Lebanon grad Justin Britt's national anthem protest met with mixed reactions

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LEBANON, Mo. In Lebanon it's almost impossible to escape the pride the town has in former Yellowjacket Star justin Britt. A photo of him in a Seattle Seahawks uniform greets fans as they enter Yellowjacket Stadium.

"I know his impact here has been huge," Lebanon football coach and athletic director Will Christian said.

He won a state wrestling championship with Lebanon and was a standout on their offensive line, but after putting his hand on Seattle teammate Michael Bennet's shoulders as Bennet knelt during the national anthem before Saturday's preseason game, Britt has left some in the Ozarks with mixed feelings.

"I don't agree with it but the gentleman has every right to do that," navy veteran Larry Hogue says.

Britt is the first white player to show solidarity with these protests. The veterans stress it's not about race.

"It's disrespectful to America and the flag of our country," air force veteran Mike Howard said.

It's a touchy subject even amongst NFL players. Former 49ers quarterback Colin Kaepernick, who began this type of protest last season, is currently unemployed despite taking his team to a Super Bowl in 2012 and being only 29 years old. Some players have accused the league's 32 owners of essentially blackballing Kaepernick for his actions.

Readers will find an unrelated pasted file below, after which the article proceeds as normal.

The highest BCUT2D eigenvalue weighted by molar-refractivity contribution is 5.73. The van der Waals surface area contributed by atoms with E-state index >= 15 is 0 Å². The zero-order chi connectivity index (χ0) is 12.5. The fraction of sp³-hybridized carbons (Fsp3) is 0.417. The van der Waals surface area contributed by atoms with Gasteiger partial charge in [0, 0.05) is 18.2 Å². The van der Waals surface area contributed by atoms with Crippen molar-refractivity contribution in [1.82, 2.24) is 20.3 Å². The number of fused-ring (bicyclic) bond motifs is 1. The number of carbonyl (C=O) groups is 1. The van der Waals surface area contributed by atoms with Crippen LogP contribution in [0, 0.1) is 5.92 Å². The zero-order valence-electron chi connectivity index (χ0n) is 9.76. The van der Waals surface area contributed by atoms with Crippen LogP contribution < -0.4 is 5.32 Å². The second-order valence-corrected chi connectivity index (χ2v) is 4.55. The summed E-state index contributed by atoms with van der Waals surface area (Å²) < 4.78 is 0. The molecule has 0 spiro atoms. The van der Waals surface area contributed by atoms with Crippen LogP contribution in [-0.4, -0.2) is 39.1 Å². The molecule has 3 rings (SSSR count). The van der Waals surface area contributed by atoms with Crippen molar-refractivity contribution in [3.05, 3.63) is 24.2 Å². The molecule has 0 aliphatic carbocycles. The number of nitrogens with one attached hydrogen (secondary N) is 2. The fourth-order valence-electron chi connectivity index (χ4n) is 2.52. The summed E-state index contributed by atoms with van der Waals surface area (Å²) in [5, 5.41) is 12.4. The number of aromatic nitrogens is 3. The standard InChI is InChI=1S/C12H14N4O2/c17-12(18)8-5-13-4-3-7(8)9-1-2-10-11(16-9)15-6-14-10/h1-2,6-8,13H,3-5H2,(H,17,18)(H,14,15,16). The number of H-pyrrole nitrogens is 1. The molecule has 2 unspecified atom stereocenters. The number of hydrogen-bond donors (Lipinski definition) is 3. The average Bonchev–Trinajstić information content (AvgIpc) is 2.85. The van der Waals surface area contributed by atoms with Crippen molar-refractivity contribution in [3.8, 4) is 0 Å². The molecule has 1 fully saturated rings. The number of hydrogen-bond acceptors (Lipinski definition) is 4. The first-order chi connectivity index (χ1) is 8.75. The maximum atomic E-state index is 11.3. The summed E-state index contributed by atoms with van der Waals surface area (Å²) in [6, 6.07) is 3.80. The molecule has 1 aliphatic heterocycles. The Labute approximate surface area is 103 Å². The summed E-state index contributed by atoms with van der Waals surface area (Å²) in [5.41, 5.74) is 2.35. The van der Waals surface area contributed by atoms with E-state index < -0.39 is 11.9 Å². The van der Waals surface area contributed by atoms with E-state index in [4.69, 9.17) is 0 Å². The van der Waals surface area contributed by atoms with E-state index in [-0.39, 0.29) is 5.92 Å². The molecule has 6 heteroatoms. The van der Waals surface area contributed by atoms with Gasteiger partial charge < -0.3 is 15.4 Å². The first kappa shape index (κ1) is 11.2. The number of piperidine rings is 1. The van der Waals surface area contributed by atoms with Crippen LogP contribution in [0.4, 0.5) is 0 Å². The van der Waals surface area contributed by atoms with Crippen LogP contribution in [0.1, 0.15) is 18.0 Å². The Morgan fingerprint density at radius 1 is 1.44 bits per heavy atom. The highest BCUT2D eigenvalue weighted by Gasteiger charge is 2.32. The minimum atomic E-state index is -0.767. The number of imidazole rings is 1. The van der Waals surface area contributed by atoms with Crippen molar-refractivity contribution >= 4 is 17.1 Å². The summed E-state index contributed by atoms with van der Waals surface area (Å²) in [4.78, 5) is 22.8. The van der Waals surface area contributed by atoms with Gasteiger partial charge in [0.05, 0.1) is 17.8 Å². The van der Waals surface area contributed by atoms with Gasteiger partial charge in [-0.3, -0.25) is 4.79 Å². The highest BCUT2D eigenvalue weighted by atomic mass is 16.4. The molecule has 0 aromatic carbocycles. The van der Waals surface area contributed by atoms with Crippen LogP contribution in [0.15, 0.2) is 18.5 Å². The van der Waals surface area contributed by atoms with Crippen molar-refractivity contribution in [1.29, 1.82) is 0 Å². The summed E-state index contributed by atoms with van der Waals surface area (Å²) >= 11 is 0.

"My dad was in the army so I'm not putting any disrespect to them," Britt said Saturday. "I'm just trying to understand the issues, trying to educate myself."

Christian is a big fan of Britt's, and has the former offensive lineman's Mizzou uniform hanging in his office. While not offering an opinion on Justin's stance, Christian did say he was not shocked to see him show support to a teammate."

"I know Justin's heart and what kind of person he is and what he stands for," Christian said. "He's a compassionate individual that cares about people."

BillyJo Christy is the Post Adjutant of American Legion Post 639 in Springfield, and a retired member of the Navy. She wants players like Britt to protest another way.

"I don't know what to do about it because it is his right but he should be very, very ashamed of what he's doing," Christy said.

Cheryl Clay, president of the Springfield chapter of the NAACP, was happy to see Britt join Bennet, and said it was an important step.

"We won't resolve this until we come together," she said.